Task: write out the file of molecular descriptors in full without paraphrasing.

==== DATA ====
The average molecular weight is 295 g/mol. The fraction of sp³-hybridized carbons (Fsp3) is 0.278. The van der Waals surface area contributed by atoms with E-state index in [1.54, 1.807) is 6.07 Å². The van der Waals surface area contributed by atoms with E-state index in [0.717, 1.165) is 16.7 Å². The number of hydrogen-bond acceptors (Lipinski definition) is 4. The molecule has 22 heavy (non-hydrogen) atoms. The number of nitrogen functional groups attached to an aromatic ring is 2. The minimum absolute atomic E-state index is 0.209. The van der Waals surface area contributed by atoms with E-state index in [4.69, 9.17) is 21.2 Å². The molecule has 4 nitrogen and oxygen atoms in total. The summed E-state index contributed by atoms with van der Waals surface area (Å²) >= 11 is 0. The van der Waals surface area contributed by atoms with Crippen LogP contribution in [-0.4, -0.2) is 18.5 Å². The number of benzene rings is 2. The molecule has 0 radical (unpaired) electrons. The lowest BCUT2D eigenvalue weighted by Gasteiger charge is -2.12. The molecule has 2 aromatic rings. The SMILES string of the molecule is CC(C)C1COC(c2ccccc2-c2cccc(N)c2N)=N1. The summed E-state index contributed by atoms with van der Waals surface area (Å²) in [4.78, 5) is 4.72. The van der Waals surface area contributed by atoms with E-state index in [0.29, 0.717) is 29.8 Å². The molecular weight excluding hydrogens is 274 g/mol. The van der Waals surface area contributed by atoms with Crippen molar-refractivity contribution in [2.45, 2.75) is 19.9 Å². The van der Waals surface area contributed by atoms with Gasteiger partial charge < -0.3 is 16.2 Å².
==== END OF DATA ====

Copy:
The average molecular weight is 295 g/mol. The fraction of sp³-hybridized carbons (Fsp3) is 0.278. The van der Waals surface area contributed by atoms with E-state index in [1.54, 1.807) is 6.07 Å². The van der Waals surface area contributed by atoms with E-state index in [0.717, 1.165) is 16.7 Å². The number of hydrogen-bond acceptors (Lipinski definition) is 4. The molecule has 22 heavy (non-hydrogen) atoms. The number of nitrogen functional groups attached to an aromatic ring is 2. The minimum absolute atomic E-state index is 0.209. The van der Waals surface area contributed by atoms with E-state index in [4.69, 9.17) is 21.2 Å². The molecule has 4 nitrogen and oxygen atoms in total. The summed E-state index contributed by atoms with van der Waals surface area (Å²) >= 11 is 0. The van der Waals surface area contributed by atoms with Crippen LogP contribution in [-0.4, -0.2) is 18.5 Å². The number of benzene rings is 2. The molecule has 0 radical (unpaired) electrons. The lowest BCUT2D eigenvalue weighted by Gasteiger charge is -2.12. The molecule has 2 aromatic rings. The SMILES string of the molecule is CC(C)C1COC(c2ccccc2-c2cccc(N)c2N)=N1. The summed E-state index contributed by atoms with van der Waals surface area (Å²) in [4.78, 5) is 4.72. The van der Waals surface area contributed by atoms with E-state index in [0.29, 0.717) is 29.8 Å². The molecular weight excluding hydrogens is 274 g/mol. The van der Waals surface area contributed by atoms with Crippen molar-refractivity contribution in [2.45, 2.75) is 19.9 Å². The van der Waals surface area contributed by atoms with Gasteiger partial charge < -0.3 is 16.2 Å².